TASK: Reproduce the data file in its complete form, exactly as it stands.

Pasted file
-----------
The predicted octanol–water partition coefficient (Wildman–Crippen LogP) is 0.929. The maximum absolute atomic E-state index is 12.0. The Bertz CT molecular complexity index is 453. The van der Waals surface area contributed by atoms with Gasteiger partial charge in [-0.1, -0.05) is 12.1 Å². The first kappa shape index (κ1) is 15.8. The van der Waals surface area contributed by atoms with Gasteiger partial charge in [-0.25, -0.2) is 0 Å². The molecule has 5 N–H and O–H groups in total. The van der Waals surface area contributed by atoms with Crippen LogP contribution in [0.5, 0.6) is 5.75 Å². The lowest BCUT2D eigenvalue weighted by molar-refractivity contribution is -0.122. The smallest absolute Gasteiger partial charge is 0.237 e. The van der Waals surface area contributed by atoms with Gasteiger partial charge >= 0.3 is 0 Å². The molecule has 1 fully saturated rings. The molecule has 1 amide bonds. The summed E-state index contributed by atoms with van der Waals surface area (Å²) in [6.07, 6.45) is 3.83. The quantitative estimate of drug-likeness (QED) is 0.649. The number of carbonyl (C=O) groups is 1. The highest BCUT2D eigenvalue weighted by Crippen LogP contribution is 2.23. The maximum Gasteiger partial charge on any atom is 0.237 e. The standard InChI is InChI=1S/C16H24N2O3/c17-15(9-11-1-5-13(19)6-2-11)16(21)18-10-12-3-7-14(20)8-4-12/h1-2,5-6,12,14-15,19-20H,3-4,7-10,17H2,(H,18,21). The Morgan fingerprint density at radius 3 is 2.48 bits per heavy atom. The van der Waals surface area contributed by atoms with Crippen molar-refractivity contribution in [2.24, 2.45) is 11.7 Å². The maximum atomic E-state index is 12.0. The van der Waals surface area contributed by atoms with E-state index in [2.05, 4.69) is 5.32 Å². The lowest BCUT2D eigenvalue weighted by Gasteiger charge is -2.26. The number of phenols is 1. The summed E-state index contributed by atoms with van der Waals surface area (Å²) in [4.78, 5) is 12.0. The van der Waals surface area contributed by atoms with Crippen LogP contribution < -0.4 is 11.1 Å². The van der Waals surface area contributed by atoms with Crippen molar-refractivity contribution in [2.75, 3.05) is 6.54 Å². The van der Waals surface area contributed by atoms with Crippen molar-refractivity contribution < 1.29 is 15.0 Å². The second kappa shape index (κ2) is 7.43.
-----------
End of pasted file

The predicted octanol–water partition coefficient (Wildman–Crippen LogP) is 0.929. The maximum absolute atomic E-state index is 12.0. The Bertz CT molecular complexity index is 453. The van der Waals surface area contributed by atoms with Gasteiger partial charge in [-0.1, -0.05) is 12.1 Å². The first kappa shape index (κ1) is 15.8. The van der Waals surface area contributed by atoms with Gasteiger partial charge in [-0.25, -0.2) is 0 Å². The molecule has 5 N–H and O–H groups in total. The van der Waals surface area contributed by atoms with Crippen LogP contribution in [0.5, 0.6) is 5.75 Å². The lowest BCUT2D eigenvalue weighted by molar-refractivity contribution is -0.122. The smallest absolute Gasteiger partial charge is 0.237 e. The van der Waals surface area contributed by atoms with Gasteiger partial charge >= 0.3 is 0 Å². The molecule has 1 fully saturated rings. The molecule has 1 amide bonds. The summed E-state index contributed by atoms with van der Waals surface area (Å²) in [6.07, 6.45) is 3.83. The quantitative estimate of drug-likeness (QED) is 0.649. The number of carbonyl (C=O) groups is 1. The highest BCUT2D eigenvalue weighted by Crippen LogP contribution is 2.23. The maximum Gasteiger partial charge on any atom is 0.237 e. The standard InChI is InChI=1S/C16H24N2O3/c17-15(9-11-1-5-13(19)6-2-11)16(21)18-10-12-3-7-14(20)8-4-12/h1-2,5-6,12,14-15,19-20H,3-4,7-10,17H2,(H,18,21). The Morgan fingerprint density at radius 3 is 2.48 bits per heavy atom. The van der Waals surface area contributed by atoms with Crippen molar-refractivity contribution in [2.24, 2.45) is 11.7 Å². The maximum atomic E-state index is 12.0. The van der Waals surface area contributed by atoms with E-state index in [2.05, 4.69) is 5.32 Å². The lowest BCUT2D eigenvalue weighted by Gasteiger charge is -2.26. The number of phenols is 1. The summed E-state index contributed by atoms with van der Waals surface area (Å²) in [4.78, 5) is 12.0. The van der Waals surface area contributed by atoms with Crippen LogP contribution < -0.4 is 11.1 Å². The van der Waals surface area contributed by atoms with Crippen molar-refractivity contribution in [2.75, 3.05) is 6.54 Å². The van der Waals surface area contributed by atoms with Crippen molar-refractivity contribution < 1.29 is 15.0 Å². The second kappa shape index (κ2) is 7.43.